Managing pod molds on snap beans
CALS Impact Statement
This research has focused on the least toxic and most sustainable methods for pod mold control on snap beans. In most cases, two fungi are involved in the pod mold complex, and are referred to by growers as gray mold and white mold. Both fungi have a wide host range, and can attack many species of crop plants, ornamentals and weeds. Both fungi are versatile with respect to temperature and moisture requirements needed to cause diseases. For these reasons, both fungi are very difficult for producers to control in any cropping system. The research conducted in this project aims to find ways to stop these fungi from attacking economically important crop plants.
The stakeholders most interested and most affected by this research are processing and fresh market snap bean producers. However, this research is also very relevant to dry bean producers. The most efficacious material used by the industry has been determined to have carcinogenic activity, and snap beans were removed from the EPA registration label of that product in fall of 2005. Our research has focused on alternatives to the use of this chemical, which will result in the use of least toxic inputs and high quality disease-free snap beans. Snap beans are grown in central and western regions of the state for fresh and processing markets. The 2003 crop was valued at $40.4 million. Fresh production accounted for 66 percent of the total and puts New York 4th across the nation. Processing sales of $13.4 million rank New York 3rd in the nation. Around 25,000 acres of dry beans are planted in New York State, for a value of around $10 million.
For the last 4 years, we have conducted extensive field and laboratory research on new fungicides and less toxic fungicides as replacements for vinclozolin for snap bean producers. Our search is for materials that provide effective simultaneous control of both white mold and gray mold, diseases that are caused by fungi with very broad host ranges and that are very aggressive and well-adapted for survival. A less toxic alternative for conventional producers is a product named Endura, known chemically as boscalid. This material has been approved recently (2005) by the EPA and the DEC for use in New York. The material is a carboximide that has shown properties that are environmently less toxic than vinclozolin. It is effective for gray mold control and shows promise for efficient white mold control when applied at critical management times. We have also explored the use of some organic products, but these have not been able to suppress pod molds when weather conditions are conducive for disease development (wet). The pod mold `tool box` contains the following materials, some of which are also being examined by EPA because of potential environmental problems, including Topsin M, Rovral, Bravo, Elevate, and Quadris. In 2006 we initiated a project to develop a decision tool for use by producers needing to control pod molds. Once completed, this tool will guide producers through a decision making process backed by research knowledge on efficacy of each suggested control strategy.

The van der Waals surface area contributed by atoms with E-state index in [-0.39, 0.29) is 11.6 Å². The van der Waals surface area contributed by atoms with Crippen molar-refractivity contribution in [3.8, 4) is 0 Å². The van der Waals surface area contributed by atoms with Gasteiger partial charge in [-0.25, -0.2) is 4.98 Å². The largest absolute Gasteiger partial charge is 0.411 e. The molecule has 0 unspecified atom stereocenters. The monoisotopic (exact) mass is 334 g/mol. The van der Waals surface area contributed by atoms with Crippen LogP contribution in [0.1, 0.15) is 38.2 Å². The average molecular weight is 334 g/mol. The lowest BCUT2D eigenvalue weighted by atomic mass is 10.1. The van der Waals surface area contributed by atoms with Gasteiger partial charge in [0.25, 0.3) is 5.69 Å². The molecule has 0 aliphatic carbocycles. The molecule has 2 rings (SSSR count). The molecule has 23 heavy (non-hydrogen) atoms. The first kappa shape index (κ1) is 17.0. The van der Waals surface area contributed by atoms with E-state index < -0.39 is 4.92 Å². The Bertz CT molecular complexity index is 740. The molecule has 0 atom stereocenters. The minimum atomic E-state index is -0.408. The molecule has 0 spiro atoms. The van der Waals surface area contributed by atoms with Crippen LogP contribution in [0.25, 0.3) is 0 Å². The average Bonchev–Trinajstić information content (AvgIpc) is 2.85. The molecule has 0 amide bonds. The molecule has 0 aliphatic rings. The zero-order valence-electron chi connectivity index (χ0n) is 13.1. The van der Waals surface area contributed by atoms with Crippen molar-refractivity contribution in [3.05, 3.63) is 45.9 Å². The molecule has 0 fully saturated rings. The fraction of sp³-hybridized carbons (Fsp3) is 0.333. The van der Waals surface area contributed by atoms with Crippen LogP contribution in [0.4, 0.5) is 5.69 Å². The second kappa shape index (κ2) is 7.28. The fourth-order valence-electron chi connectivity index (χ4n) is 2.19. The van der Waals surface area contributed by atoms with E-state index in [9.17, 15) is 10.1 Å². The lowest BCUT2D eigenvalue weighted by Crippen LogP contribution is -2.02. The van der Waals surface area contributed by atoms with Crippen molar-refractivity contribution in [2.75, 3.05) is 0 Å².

Because of our efforts, growers have comparative information on the efficacy of registered materials for disease control efforts in 2006. The pod mold "tool box" is still shy of individual materials that will provide control of both white and gray molds simultaneously, but combinations and timing have been identified that should be of use to commercial producers. Cultural practice management tools (non-chemical strategies) have also been outlined so that growers can minimize disease impact in years where weather is conducive for disease development. These include the maintenance of good air drainage by avoiding close proximity to hedgerows, avoiding narrow row spacing to facilitate good airflow and dry foliage, avoiding plant injuries that provide nutrients for ingress of fungi, and avoiding over-fertilization and frequent irrigation that keeps the canopy wet. The lack of weed control also provides additional sites for sporulation by producing a favorable microclimate for infection.
Rotating fields with grains and corn and incorporating debris immediately following harvest is beneficial because micro-organisms feed on the survival structures called sclerotia. Applying fungicides during flowering, and ensuring good coverage of blossoms are also beneficial measures. These combined efforts provide benefits useful to farmers (snap bean and dry bean) in conventional, transitional, and organic settings. In addition, less toxic material is released into the environment during the course of snap bean production.
funding source description
New York State Vegetable Growers Association
Pennsylvania Vegetable Growers Association
North East Integrated Pest Management Center - USDA